Great watch. I am not so sure about the fiction movie about Arendt but I have ordered it and will have a chance to make up my mind. At the light of today’s world, Arendt’s work has something of prophetical, and even if not reassuring it hits bull’s eye in so many assertions.

In this brilliant documentary you can learn more about the central pieces of Arendt’s work and the reception of the coining of phrases such as the banality of evil. It’s also your chance, as our philology master Nietzsche would advise us, to get close and personal with the source and the context where these words were written and voiced out into collective intelligence. It will help you to gain the strength to really understand that Arendt’s evil category is everything but banal and that it’s banality is solely  rooted upon the unawareness  of other’s pain and prejudice. A voluntary, silent and unnoticed abandonment  lost in the web of political corruption, totalitarianism and bureaucracy.

Besides a beautiful elipse work between footage from the past which adds true drama to the story, edited together with bits and pieces of Arendt’s famous radio and TV interviews (where are these prime time intellectual TV shows now?); the documentary excels at a synthetic but emotional sum up of the Arendt’s life more important episodes and people (Heidegger, Jaspers).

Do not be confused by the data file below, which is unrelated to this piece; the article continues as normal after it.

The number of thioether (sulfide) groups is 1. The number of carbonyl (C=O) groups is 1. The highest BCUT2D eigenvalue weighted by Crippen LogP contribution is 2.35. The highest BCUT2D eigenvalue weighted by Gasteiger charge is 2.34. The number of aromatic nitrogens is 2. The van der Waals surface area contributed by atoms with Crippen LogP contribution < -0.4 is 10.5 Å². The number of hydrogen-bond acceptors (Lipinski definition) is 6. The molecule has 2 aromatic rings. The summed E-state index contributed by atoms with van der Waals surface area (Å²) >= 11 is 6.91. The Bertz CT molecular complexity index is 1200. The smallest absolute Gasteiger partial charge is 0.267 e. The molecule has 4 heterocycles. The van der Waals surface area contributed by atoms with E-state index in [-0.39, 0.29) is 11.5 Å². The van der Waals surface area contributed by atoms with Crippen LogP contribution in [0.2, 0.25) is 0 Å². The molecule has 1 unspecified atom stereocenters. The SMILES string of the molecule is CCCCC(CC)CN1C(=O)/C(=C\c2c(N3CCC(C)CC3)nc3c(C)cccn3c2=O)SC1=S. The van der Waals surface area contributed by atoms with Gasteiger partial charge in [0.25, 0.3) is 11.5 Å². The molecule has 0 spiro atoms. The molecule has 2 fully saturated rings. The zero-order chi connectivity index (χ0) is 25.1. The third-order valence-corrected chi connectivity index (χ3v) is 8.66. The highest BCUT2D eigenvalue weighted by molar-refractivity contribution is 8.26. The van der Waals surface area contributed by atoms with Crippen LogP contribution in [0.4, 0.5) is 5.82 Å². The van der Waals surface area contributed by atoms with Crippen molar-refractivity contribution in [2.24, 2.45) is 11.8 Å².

The main character, thought, is Arendt’s contributions and philosophical activity. Her legacy is immense and contemporary. Her view of the human condition and events, even seen at the light of our reality today, are spot on and for many she overcame her masters, making way to a new way of reflection, unworn by time and progress.

For sure I will come back more often to her work here, namely the categories of evil, the infamous banality of evil; thinking as a dangerous act/non-thinking as the most dangerous, inhuman act; the refugees status and their loss of human rights supported only while under the guarantee of  a nation which refugees just lost; plurality; guilt and accountability- a handful of deep, actual and serious matter of study.

In the meanwhile if you know her work, you must watch this film. If you don’t, that necessity is even more pressing considering you are into contemporary Philosophy. Our dear Hannah Arendt is one of the most, if not the most brilliant voices of the twentieth century.

A word for Ada Ushpiz (director/writer, Israel) and her crew for the good taste, deep approach and beautiful mounted film with great interviews with both the supporters and the detractors of Arendt’s body of work.




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